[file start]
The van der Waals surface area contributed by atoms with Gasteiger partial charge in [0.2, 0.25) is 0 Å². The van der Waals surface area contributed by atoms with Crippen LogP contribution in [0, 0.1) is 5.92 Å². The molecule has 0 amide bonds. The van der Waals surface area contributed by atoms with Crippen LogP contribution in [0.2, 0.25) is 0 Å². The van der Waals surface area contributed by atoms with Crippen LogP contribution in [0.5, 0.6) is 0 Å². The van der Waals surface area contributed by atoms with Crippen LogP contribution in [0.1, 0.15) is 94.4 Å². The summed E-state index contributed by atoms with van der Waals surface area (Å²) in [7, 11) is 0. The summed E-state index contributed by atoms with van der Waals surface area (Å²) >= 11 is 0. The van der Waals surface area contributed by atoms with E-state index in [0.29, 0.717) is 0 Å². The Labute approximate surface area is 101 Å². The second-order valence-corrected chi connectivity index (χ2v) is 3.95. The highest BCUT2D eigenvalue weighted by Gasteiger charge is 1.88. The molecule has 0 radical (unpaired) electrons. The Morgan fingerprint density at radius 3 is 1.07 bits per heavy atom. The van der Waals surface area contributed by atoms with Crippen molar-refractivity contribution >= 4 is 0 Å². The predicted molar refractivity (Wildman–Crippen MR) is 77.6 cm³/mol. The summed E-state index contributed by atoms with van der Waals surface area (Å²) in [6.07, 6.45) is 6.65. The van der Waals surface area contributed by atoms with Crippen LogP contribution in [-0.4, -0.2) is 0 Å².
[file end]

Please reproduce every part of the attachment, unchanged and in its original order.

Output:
The van der Waals surface area contributed by atoms with Gasteiger partial charge in [0.2, 0.25) is 0 Å². The van der Waals surface area contributed by atoms with Crippen LogP contribution in [0, 0.1) is 5.92 Å². The molecule has 0 amide bonds. The van der Waals surface area contributed by atoms with Crippen LogP contribution in [0.2, 0.25) is 0 Å². The van der Waals surface area contributed by atoms with Crippen LogP contribution in [0.5, 0.6) is 0 Å². The van der Waals surface area contributed by atoms with Crippen LogP contribution in [0.1, 0.15) is 94.4 Å². The summed E-state index contributed by atoms with van der Waals surface area (Å²) in [7, 11) is 0. The summed E-state index contributed by atoms with van der Waals surface area (Å²) >= 11 is 0. The van der Waals surface area contributed by atoms with E-state index in [0.29, 0.717) is 0 Å². The Labute approximate surface area is 101 Å². The second-order valence-corrected chi connectivity index (χ2v) is 3.95. The highest BCUT2D eigenvalue weighted by Gasteiger charge is 1.88. The molecule has 0 radical (unpaired) electrons. The Morgan fingerprint density at radius 3 is 1.07 bits per heavy atom. The van der Waals surface area contributed by atoms with Crippen molar-refractivity contribution >= 4 is 0 Å². The predicted molar refractivity (Wildman–Crippen MR) is 77.6 cm³/mol. The summed E-state index contributed by atoms with van der Waals surface area (Å²) in [6.07, 6.45) is 6.65. The van der Waals surface area contributed by atoms with Crippen LogP contribution in [-0.4, -0.2) is 0 Å².